Inspired by the movie Battle Royale, Playerunknown's Battlegrounds (PUBG) has aimed to emulate the same feel of the hunt or be hunted, enabling for a true survival experience. It’s a great game, but does it have what it takes to be an excellent esport?
Sure, PUBG is rapidly growing, but for how long? Every other esport has its growth spurt, and then they stabilize at some point or even decay as another new game contending for a spot in the esports scene pops out. Also, it depends on the gameplay meta and how it evolves.
Right now, the meta is either Hide or Hunt. You can either opt to hide from your enemies, let them kill each other and then kill the last one standing since they’re weak and weary, or you can go on a killing spree before they get to think about doing anything. It’s a battle of wits, intelligence, and gunplay skill, which gives a different experience with every match. It’s thrilling, exciting, and it keeps you at the edge of your seat as a player.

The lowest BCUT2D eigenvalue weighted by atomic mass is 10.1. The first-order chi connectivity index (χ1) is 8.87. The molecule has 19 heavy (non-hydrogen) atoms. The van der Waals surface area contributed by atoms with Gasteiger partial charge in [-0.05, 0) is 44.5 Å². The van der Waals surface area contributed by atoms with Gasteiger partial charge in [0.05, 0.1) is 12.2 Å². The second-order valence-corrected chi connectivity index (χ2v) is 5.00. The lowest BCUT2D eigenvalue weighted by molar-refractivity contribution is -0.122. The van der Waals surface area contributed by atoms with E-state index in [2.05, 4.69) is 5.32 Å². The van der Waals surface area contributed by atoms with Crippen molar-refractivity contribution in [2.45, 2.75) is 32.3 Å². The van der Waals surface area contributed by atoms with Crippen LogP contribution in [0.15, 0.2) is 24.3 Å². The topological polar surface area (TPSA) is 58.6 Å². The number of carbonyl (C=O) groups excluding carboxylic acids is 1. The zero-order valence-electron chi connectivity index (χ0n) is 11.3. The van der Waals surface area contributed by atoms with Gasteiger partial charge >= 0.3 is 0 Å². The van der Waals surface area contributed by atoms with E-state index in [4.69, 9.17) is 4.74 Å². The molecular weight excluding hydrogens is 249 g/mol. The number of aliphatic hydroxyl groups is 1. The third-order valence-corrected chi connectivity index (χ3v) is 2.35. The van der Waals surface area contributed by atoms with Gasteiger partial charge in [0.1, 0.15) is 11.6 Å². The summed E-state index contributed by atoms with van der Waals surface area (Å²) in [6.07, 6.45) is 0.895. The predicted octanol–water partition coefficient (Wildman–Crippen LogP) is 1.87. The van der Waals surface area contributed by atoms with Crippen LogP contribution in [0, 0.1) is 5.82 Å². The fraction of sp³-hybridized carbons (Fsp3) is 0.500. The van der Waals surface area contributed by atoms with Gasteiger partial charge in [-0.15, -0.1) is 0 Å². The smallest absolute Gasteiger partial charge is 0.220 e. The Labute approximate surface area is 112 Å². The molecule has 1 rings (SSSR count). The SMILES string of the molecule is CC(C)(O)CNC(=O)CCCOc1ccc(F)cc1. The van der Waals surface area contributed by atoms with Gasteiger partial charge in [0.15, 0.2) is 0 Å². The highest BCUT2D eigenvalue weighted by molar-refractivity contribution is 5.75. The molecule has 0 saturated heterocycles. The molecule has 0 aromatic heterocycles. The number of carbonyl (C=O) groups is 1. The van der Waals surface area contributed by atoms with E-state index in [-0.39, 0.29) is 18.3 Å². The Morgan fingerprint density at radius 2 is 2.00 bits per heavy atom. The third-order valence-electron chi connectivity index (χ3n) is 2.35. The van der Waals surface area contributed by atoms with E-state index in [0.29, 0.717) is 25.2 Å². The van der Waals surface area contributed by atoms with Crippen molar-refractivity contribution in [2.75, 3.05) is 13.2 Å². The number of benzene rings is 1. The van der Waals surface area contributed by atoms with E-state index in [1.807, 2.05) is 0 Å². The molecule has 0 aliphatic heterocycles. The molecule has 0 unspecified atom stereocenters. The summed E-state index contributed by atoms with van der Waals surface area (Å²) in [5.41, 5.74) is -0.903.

As a viewer, on the other hand, it might be a hard pill to swallow. The first PUBG solo champion, Evermore, who was part of Team KongdooPanthera in professional Overwatch, was able to win by simply hiding out in the blue areas, far away from other people, and fighting only in the last minute. You can imagine, or if you were watching it yourself, it was disappointing for viewers. Yes, that sort of gameplay certainly isn’t something esports enthusiasts, especially those not into PUBG, would spend their time watching.
While standing in and abusing standing in blue has been amended in other competitions past Gamescom, the hiding meta has certainly become the best meta. In other words, what has happened with Evermore will see a repeat in the foreseeable future, regardless if they can stand in blue or not. It’s all about the stealth now.
PUBG needs to create a new rule set to make the game more exciting for viewership rather than just for players alone. Early to mid game can be quite boring in PUBG, with brief spurts of excitement when two players face each other. Also, it only ramps up in quality viewing when it’s down to the last two people teams. Certainly, it’s not as exciting compared to how each second is in shooters like CS:GO, lots of brief and tense moments in fighting games like Street Fighter, or the oh-my-god factor in mobas, such as Dota 2.
If PUBG wants to have a life past 2018, it has to create a rule set appealing to both players and viewers like content to dole out PUBG Skins and other PUBG Items. However, why would developers have profits with only sales when they can have both profits and esports fame?